Lesson for the frustrated Germany eight

The frustration was huge after this lesson for the Germany eight.

Lesson for the frustrated Germany eight

The frustration was huge after this lesson for the Germany eight. Instead of celebrating the expected medal at the European Championships, batsman Torben Johannesen had to

All the loud cheers from the stands in Oberschleißheim didn't help on the day before the grand finale of World and European Champion Oliver Zeidler in the singles - in the end the German flagship had to line up just behind bronze medal winners Italy. Behind the outstanding Brits, the Dutch celebrated silver. "If we deliver such a performance, then we can't complain in the end," said helmsman Jonas Wiesen.

National coach Uwe Bender has high hopes for the training camp that the crew is heading to on Sunday in what will be a “year of learning and learning”. “The young team fought on the track to get back on track. That cost the grains that were missing at the back,” said Bender a month before the World Championships in the Czech Republic, where the competition will be even tougher. "Today we paid dearly."

The mood at Zeidler was significantly better after a sovereign victory in the semifinals. "Stay cool and have a good time on Sunday," was the motto of the 26-year-old. After he still had problems with the starting phase in the run-up, he now dominated the competition with new skulls.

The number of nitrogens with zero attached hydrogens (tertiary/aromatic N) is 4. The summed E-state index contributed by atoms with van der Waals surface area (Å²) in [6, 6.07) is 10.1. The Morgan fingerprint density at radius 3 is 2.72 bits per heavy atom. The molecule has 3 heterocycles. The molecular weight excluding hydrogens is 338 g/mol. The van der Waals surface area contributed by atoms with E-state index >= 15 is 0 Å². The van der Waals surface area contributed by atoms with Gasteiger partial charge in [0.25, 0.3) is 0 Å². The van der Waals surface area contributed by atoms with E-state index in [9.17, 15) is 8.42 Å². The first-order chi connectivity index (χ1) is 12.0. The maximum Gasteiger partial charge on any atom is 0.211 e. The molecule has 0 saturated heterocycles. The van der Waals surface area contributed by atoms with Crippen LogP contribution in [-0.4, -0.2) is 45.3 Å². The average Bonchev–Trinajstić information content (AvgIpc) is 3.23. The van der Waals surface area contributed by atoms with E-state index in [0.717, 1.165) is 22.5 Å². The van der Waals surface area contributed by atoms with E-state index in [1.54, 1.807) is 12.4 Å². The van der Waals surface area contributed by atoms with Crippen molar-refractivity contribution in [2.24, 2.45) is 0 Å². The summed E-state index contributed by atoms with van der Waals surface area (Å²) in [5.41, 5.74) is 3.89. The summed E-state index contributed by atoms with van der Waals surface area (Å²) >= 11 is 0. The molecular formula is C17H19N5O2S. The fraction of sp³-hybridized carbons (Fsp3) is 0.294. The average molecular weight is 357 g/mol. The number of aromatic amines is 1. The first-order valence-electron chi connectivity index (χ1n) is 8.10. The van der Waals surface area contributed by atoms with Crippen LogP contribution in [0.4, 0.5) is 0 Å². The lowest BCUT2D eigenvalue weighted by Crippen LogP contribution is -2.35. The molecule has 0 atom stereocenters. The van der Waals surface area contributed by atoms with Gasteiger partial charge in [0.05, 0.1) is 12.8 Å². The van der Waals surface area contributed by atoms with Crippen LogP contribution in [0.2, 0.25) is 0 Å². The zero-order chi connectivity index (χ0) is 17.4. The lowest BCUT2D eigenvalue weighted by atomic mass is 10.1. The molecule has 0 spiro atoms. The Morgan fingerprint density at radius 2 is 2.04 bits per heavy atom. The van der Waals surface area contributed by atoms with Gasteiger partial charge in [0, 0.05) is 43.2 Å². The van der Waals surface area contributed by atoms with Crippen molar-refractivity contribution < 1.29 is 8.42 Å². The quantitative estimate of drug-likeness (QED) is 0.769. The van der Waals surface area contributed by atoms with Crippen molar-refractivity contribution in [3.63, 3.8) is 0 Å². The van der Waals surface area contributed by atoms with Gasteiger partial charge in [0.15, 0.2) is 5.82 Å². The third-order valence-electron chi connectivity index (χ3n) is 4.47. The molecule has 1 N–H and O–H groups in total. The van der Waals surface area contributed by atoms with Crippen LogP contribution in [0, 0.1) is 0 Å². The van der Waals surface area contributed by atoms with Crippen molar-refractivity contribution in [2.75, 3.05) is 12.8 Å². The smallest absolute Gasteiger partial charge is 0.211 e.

“Of course it's not optimal to take new skulls before the important races, because that's always a bit different feeling. But it feels better than before,” said Zeidler, who lives in Schwaig near Erding. 50 years after his grandfather's Olympic rowing gold at the 1972 Summer Games, he also wants to win in Oberschleißheim on Sunday. Then 20-year-old Alexandra Föster, who surprisingly won the World Cup finals in Lucerne five weeks ago, is also hoping for a top place in the singles.

Like in 2019 and 2021, Zeidler is aiming for the European title. "If you become European champion at your home track, you have to master all the preliminary races," said father and trainer Heino Zeidler. He described what the new skulls mean: "It's like a tennis player who may not be hitting the line with his racket the way he wants to. That's how it was with us in the run-up."

His daughter Marie-Sophie was allowed to compete in the women's quadruple sculls in the A final on Saturday. In the success of Great Britain, the German boat took sixth and last place.

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